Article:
Monday, March 15, 2010

What Really Matters, pt. III

¡Hola! Everybody...
For the people in my life...

* * *

-=[ The Brass Ring ]=-

The only thing I regret about my past is the length of it. If I had to live my life again I'd make all the same mistakes -- only sooner.

-- Talluluah Bankhead

I love that the majority of the people on my list of friends share a wicked sense of humor. With the exception of one or two who occasionally get their panties in a wad, most of you indulge my warped sense of humor and need for connection. I tend to stay away from people who don’t find the humor in this Cosmic Joke we call life.

I am 54 years-old, but I am “young at heart.” Some would say I’m immature, I like to think of myself as adventurous and somewhat unconventional. I love to laugh and I am a man of many different tastes, comfortable in a wide range of situations; but if you want to characterize as juvenile my fondness for riding on carousels, laughing in the rain, or smiling or loving recklessly, then do so. That’s your prerogative. However, don’t mistake my lust for life, nor my smile: I have seen far more than even my tired eyes could ever tell you.

All men are needy, ladies, at least those honest enough to own up to it; and that neediness is exactly what turns women off. Ya’ll want men who will give unconditionally without needing to be praised or recognized for it. The thing is that in order for us men to get in touch with ourselves, we first need to be able look honestly at our needs and articulate them. And therein lies the paradox.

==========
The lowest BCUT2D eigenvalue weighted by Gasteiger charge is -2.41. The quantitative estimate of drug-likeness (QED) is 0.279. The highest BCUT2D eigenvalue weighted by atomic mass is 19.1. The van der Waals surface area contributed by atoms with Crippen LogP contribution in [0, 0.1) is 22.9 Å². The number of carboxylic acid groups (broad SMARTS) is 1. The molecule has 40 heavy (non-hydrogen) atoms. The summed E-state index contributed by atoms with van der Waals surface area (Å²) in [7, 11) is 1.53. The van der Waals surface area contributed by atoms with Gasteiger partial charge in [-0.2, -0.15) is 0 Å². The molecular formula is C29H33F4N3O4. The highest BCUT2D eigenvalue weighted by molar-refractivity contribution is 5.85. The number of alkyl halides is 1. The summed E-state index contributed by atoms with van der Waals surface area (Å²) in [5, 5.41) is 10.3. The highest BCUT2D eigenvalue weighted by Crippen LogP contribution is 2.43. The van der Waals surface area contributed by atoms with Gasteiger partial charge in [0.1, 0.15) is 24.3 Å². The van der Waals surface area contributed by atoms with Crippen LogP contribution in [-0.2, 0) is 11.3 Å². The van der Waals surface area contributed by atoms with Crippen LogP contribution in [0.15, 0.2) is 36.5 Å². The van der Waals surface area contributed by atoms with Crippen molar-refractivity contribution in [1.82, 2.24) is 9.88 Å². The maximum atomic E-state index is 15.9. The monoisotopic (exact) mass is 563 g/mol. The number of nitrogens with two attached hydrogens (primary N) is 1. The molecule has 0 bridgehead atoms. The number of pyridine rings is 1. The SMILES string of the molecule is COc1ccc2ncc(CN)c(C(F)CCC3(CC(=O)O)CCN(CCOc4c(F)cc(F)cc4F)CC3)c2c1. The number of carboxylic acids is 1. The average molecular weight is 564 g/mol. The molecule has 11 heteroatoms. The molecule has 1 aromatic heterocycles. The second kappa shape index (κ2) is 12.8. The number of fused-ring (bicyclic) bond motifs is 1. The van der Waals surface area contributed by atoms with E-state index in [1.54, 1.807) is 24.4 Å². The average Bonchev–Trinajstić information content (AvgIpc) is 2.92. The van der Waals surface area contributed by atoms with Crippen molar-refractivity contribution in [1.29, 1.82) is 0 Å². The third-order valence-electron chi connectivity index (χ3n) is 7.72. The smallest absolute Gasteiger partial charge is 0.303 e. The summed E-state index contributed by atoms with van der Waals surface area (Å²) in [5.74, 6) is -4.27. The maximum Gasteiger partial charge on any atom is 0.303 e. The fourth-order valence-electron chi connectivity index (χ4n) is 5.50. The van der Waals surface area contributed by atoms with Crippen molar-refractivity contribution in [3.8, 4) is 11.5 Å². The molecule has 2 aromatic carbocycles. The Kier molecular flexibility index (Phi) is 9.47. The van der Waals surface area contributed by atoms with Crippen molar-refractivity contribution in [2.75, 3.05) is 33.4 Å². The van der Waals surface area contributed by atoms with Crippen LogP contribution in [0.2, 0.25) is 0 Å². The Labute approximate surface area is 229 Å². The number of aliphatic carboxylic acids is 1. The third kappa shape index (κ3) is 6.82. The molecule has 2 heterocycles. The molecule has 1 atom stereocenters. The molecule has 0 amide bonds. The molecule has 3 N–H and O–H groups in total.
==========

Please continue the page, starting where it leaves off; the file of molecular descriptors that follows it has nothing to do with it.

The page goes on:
Nevertheless, I have made a commitment to go for the brass ring, no qualifications. I am reckless that way. I am not foolish, but I refuse to live in fear of a broken heart because (FYI) it’s already been broken... several times. I live my life trying to be as transparent as possible and really, people: how many work at that -- truly work at it?

In terms of chronological age, I think most people are mistaken. There’s such a thing as a threshold and age doesn’t necessarily equate to wisdom or even a pleasant disposition. In fact (girds loins), I’ll go out on a limb and say flat out that it’s been my experience that people my age carry more baggage, more unresolved trauma, and are not necessarily all the wiser for it.

As some of you may know, I have dated women much younger than myself, but that doesn’t mean they lacked substance, intelligence, or wit. For the most part the women in my life, regardless of age, possess all these qualities in spades, and, more importantly, they were nice to me too. That’s a huge thing in my book, being pleasant and nice -- it says a lot about a person’s character and attitudinal orientation. This capacity for compassion and generosity is not dependent on age. In fact, these qualities are often the first victims of the vicissitudes of life.

I just want to thank all the women and men on my list for being the way you are, this very moment, and for giving these hilarious times to me. When we’re old and feeble, poosies dragging, dicks limp, what will have mattered… really mattered?

I’ll tell you what will have mattered most: the times you smiled, the way you hold your head when you laugh, the times you ran around in the rain like a fool, the glint in your eye, and most of all, all those crimes and foolish catastrophes of the heart. In short, what will have mattered most when the tally is counted for the last time are the daring spurts of unreasonable laughter you stole. Thanks for joining me, even for a while, in my quest to be unreasonably happy, poking fun at you and me and laughing together.




  1. <span>